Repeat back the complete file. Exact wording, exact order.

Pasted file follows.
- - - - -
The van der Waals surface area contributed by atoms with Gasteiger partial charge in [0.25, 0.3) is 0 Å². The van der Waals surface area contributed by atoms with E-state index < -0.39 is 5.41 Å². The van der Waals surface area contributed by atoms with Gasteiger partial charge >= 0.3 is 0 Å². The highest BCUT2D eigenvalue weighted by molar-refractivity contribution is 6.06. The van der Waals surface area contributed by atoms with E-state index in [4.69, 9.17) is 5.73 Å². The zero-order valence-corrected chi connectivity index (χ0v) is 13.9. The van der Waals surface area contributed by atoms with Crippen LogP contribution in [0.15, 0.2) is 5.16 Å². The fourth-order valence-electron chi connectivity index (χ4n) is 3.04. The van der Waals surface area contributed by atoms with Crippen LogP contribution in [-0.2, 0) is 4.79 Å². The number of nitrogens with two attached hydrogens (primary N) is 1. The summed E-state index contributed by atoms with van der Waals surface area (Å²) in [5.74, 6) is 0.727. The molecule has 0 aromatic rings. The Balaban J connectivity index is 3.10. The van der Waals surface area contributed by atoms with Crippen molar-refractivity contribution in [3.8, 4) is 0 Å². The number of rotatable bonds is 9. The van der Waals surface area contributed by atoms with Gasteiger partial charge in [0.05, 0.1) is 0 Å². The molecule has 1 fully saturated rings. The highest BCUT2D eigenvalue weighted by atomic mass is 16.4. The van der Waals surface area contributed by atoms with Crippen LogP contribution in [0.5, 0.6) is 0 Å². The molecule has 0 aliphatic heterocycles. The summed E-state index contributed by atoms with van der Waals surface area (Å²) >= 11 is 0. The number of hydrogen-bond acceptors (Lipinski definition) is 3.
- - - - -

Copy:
The van der Waals surface area contributed by atoms with Gasteiger partial charge in [0.25, 0.3) is 0 Å². The van der Waals surface area contributed by atoms with E-state index < -0.39 is 5.41 Å². The van der Waals surface area contributed by atoms with Gasteiger partial charge >= 0.3 is 0 Å². The highest BCUT2D eigenvalue weighted by molar-refractivity contribution is 6.06. The van der Waals surface area contributed by atoms with E-state index in [4.69, 9.17) is 5.73 Å². The zero-order valence-corrected chi connectivity index (χ0v) is 13.9. The van der Waals surface area contributed by atoms with Crippen LogP contribution in [0.15, 0.2) is 5.16 Å². The fourth-order valence-electron chi connectivity index (χ4n) is 3.04. The van der Waals surface area contributed by atoms with Crippen LogP contribution in [-0.2, 0) is 4.79 Å². The number of nitrogens with two attached hydrogens (primary N) is 1. The summed E-state index contributed by atoms with van der Waals surface area (Å²) in [5.74, 6) is 0.727. The molecule has 0 aromatic rings. The Balaban J connectivity index is 3.10. The van der Waals surface area contributed by atoms with Crippen molar-refractivity contribution in [3.8, 4) is 0 Å². The number of rotatable bonds is 9. The van der Waals surface area contributed by atoms with Gasteiger partial charge in [0.05, 0.1) is 0 Å². The molecule has 1 fully saturated rings. The highest BCUT2D eigenvalue weighted by atomic mass is 16.4. The van der Waals surface area contributed by atoms with Crippen LogP contribution in [0.5, 0.6) is 0 Å². The molecule has 0 aliphatic heterocycles. The summed E-state index contributed by atoms with van der Waals surface area (Å²) >= 11 is 0. The number of hydrogen-bond acceptors (Lipinski definition) is 3.